Goodman and Wymore were scorching in their criticism. Pointing out that the rezoning plan left out schools in the district between W. 116th and W. 122nd Sts., which have a far higher percentage of non-white students, Goodman said, “I think it’s a monumental failure of this councilwoman’s tenure.” Rosenthal, he said, does not send her children to public schools, while Goodman, who taught in segregated schools in the Bronx and East Harlem, had. The racial gap between the heavily white schools south of W. 116th St. and those north of there “is not being bridged, not being approached.”
When Rosenthal responded that her district only runs as far north as W. 96th St., so the schools above there are not in her “purview,” Wymore interjected, “That’s a failure in leadership… You need to collaborate with all the leaders in the district and do the groundwork.” Though the incumbent shot back, “You’re creating a yarn,” and charged Wymore was absent from the hundreds of hours of public meetings on the issue, he said, “Real leadership is bringing all these people together, even reaching across district lines if you have to work with another councilmember.”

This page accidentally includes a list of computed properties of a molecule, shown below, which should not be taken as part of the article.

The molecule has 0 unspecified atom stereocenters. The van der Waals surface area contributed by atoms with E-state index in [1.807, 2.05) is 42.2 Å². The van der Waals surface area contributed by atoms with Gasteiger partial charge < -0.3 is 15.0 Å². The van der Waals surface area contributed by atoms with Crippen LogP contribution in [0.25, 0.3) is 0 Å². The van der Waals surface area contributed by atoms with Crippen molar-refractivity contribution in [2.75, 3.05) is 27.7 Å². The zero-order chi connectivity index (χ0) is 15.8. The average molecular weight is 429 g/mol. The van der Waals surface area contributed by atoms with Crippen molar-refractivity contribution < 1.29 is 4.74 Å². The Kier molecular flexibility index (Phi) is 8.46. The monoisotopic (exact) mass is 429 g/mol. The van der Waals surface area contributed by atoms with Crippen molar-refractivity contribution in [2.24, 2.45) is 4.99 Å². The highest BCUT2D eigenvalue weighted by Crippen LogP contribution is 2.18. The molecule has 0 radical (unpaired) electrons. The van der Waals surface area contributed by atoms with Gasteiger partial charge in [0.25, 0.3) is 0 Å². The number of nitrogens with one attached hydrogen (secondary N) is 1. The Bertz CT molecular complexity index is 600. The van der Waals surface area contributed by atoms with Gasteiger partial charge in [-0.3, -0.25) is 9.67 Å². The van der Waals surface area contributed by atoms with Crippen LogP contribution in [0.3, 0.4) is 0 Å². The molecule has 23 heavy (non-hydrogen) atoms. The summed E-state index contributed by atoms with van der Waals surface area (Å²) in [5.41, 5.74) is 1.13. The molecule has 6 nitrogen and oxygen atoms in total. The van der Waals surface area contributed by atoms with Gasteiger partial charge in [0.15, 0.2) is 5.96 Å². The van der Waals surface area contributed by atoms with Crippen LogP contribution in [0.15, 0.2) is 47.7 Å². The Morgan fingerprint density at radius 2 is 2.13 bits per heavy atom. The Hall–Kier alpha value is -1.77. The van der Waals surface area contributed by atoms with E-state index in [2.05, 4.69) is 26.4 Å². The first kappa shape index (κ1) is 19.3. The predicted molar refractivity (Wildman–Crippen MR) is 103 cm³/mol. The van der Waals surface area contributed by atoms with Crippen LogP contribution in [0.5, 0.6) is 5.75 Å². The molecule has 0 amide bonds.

In questions the candidates posed to each other, the major source of disagreement was over Wymore’s assertion — a key rationale for his challenge to the incumbent — that Rosenthal’s office is unresponsive to constituent complaints.
“Why don’t you answer the phone?,” he asked.
“That’s just factually wrong.” Rosenthal said. “I don’t know who you’re talking to.”
In her opening comments, the incumbent said, “I’m so proud of the work my office has done,” pointing to the recent enactment of tenant protection legislation, measures to assist people with disabilities in gaining access to government services, and her work on the school rezoning.
Wymore, saying, “I love the Upper West Side,” and noting his New York Times endorsement in the 2013 contest, asserted he had not planned to run this year until he observed the large number of empty storefronts, what he sees as the failed school rezoning, and the continued economic squeeze on local seniors and lower income residents.
Goodman, in his opening statement, emphasized not only his opposition to the museum expansion, but also his critique of the continued “immoral” segregation in Upper West Side schools and his sense, as a 66-year-old, that the growing number of seniors are not receiving adequate services from the city.